Grand Canyon Birding Tips
by our in-house birder, Sharon Hester
We have quite a few guests each year travel with us who are interested in birding while on their rafting adventure. The most common wildlife you’ll see in the canyon are birds. We thought it would be helpful to share just a few Grand Canyon birding tips for those interested! Throughout the season in Grand Canyon, the types of birds you see and songs you will hear change. In the early spring and fall, there are more migrating water fowl. In the summer, you will see a plethora of small songbirds.
Birds migrate because of food resources. In particular, birds that eat mostly insects migrate to areas where insect resources are better. During their breeding season, birds need lots of extra food for their fledglings, so they migrate to where food is plentiful. In the colder months, it is too inhospitable for most bug life (in particular flying insects) in the canyon, which means flying insects’ peak breeding seasons are in the spring and summer. Therefore birds that mostly feed on flying insects will be found when those bugs are abundant.
Identifying Birds in Grand Canyon
It might seem challenging to identify birds, but all it takes is paying attention (take these Grand Canyon birding tips with you on your adventure!). There are many birds you can identify by only sound or a quick glance. Of course, binoculars are key to identifying birds, so if you have a keen interest in learning, a good pair of binoculars are essential. Although there is still a lot you can learn without investing in binoculars, which are a great item to bring on your rafting adventure in the canyon.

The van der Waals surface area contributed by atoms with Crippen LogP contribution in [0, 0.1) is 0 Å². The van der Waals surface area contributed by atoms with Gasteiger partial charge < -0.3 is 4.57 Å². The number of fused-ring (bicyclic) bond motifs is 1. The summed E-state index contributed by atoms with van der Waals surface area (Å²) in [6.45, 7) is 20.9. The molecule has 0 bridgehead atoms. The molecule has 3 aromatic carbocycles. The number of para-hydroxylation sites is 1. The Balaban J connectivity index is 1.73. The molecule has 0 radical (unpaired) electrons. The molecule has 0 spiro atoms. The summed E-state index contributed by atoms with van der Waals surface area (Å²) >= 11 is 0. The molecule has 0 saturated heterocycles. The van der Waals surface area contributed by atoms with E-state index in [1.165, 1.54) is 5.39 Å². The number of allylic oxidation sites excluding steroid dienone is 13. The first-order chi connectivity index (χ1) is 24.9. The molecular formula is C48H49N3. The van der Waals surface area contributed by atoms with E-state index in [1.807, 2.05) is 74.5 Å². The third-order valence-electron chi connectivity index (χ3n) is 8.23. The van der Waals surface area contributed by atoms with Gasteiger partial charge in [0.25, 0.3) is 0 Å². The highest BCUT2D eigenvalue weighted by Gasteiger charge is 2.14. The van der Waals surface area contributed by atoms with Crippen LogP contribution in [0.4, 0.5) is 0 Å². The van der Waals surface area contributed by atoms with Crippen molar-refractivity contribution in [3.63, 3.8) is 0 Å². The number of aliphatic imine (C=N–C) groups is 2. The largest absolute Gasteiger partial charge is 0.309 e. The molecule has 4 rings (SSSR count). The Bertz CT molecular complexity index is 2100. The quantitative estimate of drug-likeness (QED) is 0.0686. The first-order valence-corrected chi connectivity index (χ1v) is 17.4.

To get you started on our Grand Canyon birding tips, we figured we’d start with the very distinctive canyon wren’s song. The descending scale of the male canyon wren’s song are easily identifiable year round and you will almost certainly hear and learn their song on your rafting adventure. Follow the links below to listen to the songs of both the male and the female canyon wren.
Canyon wren Male https://soundcloud.com/scifri/canyon-wren-male
Canyon wren Female https://soundcloud.com/scifri/canyon-wren-female
Below are some more tips on 4 common birds that you might be able to identify while on your Grand Canyon rafting adventure. These are all easily identified by song or sight in the canyon. Calls will really be helpful when attempting to identify the first 3 birds on this list. Also, view the videos in the attached links for each bird to see flight and/or walking behaviors.
Many of our repeat rafting participants know the canyon wren by sight and sound, but they may not realize the rock wren is just as common and almost as easy to identify by sound. The rock wren is very similar in shape and only slightly bigger than the canyon wren. However, it is a drab spotted grey/brown compared to the canyon wren’s bright rust and contrasting white breast.
Like the canyon wren, the rock wren can be found year-round in the canyon, as the majority of its food are spiders, beetles and other non-flying insects that inhabit the canyon year-round. It is commonly seen hopping amongst the rocks and talus slopes just a few yards above river level. Once you have observed a rock wren singing or calling, you will not mistake its song or call. Even though the males have a huge repertoire of songs, all their calls/songs have a similar repeated buzzy, metallic sound.
Interesting facts: rock wrens do not need to drink water, and they build a pavement or walkway of small, flat stones or pebbles that leads to the nest cavity, usually located in rock crevices.
For more information, and to listen to the rock wren’s calls, see: https://www.allaboutbirds.org/guide/Rock_Wren/overview